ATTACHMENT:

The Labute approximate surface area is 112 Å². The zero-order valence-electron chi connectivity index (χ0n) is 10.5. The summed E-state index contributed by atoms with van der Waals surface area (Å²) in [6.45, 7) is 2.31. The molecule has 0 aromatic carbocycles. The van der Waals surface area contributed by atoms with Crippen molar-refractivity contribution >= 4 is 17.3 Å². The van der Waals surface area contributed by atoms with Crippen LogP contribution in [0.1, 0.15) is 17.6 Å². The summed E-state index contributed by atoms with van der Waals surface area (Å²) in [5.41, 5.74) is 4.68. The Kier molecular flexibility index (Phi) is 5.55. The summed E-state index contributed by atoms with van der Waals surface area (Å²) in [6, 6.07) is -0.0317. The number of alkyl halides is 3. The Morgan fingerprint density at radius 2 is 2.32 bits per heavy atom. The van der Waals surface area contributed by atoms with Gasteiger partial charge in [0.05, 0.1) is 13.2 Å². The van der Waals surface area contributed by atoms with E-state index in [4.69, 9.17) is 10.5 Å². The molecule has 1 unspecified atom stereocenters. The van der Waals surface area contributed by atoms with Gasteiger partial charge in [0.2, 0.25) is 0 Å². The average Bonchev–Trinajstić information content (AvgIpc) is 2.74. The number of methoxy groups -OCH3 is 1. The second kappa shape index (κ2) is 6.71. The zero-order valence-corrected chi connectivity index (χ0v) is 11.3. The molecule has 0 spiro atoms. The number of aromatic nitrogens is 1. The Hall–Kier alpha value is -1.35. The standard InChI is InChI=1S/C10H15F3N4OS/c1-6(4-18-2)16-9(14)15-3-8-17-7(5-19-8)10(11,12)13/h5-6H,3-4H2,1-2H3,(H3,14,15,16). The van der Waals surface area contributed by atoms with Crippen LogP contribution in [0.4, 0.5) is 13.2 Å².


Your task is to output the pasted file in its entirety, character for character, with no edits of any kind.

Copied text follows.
The Labute approximate surface area is 112 Å². The zero-order valence-electron chi connectivity index (χ0n) is 10.5. The summed E-state index contributed by atoms with van der Waals surface area (Å²) in [6.45, 7) is 2.31. The molecule has 0 aromatic carbocycles. The van der Waals surface area contributed by atoms with Crippen molar-refractivity contribution >= 4 is 17.3 Å². The van der Waals surface area contributed by atoms with Crippen LogP contribution in [0.1, 0.15) is 17.6 Å². The summed E-state index contributed by atoms with van der Waals surface area (Å²) in [5.41, 5.74) is 4.68. The Kier molecular flexibility index (Phi) is 5.55. The summed E-state index contributed by atoms with van der Waals surface area (Å²) in [6, 6.07) is -0.0317. The number of alkyl halides is 3. The Morgan fingerprint density at radius 2 is 2.32 bits per heavy atom. The van der Waals surface area contributed by atoms with Gasteiger partial charge in [0.05, 0.1) is 13.2 Å². The van der Waals surface area contributed by atoms with E-state index in [4.69, 9.17) is 10.5 Å². The molecule has 1 unspecified atom stereocenters. The van der Waals surface area contributed by atoms with Gasteiger partial charge in [0.2, 0.25) is 0 Å². The average Bonchev–Trinajstić information content (AvgIpc) is 2.74. The number of methoxy groups -OCH3 is 1. The second kappa shape index (κ2) is 6.71. The zero-order valence-corrected chi connectivity index (χ0v) is 11.3. The molecule has 0 spiro atoms. The number of aromatic nitrogens is 1. The Hall–Kier alpha value is -1.35. The standard InChI is InChI=1S/C10H15F3N4OS/c1-6(4-18-2)16-9(14)15-3-8-17-7(5-19-8)10(11,12)13/h5-6H,3-4H2,1-2H3,(H3,14,15,16). The van der Waals surface area contributed by atoms with Crippen LogP contribution in [0.4, 0.5) is 13.2 Å².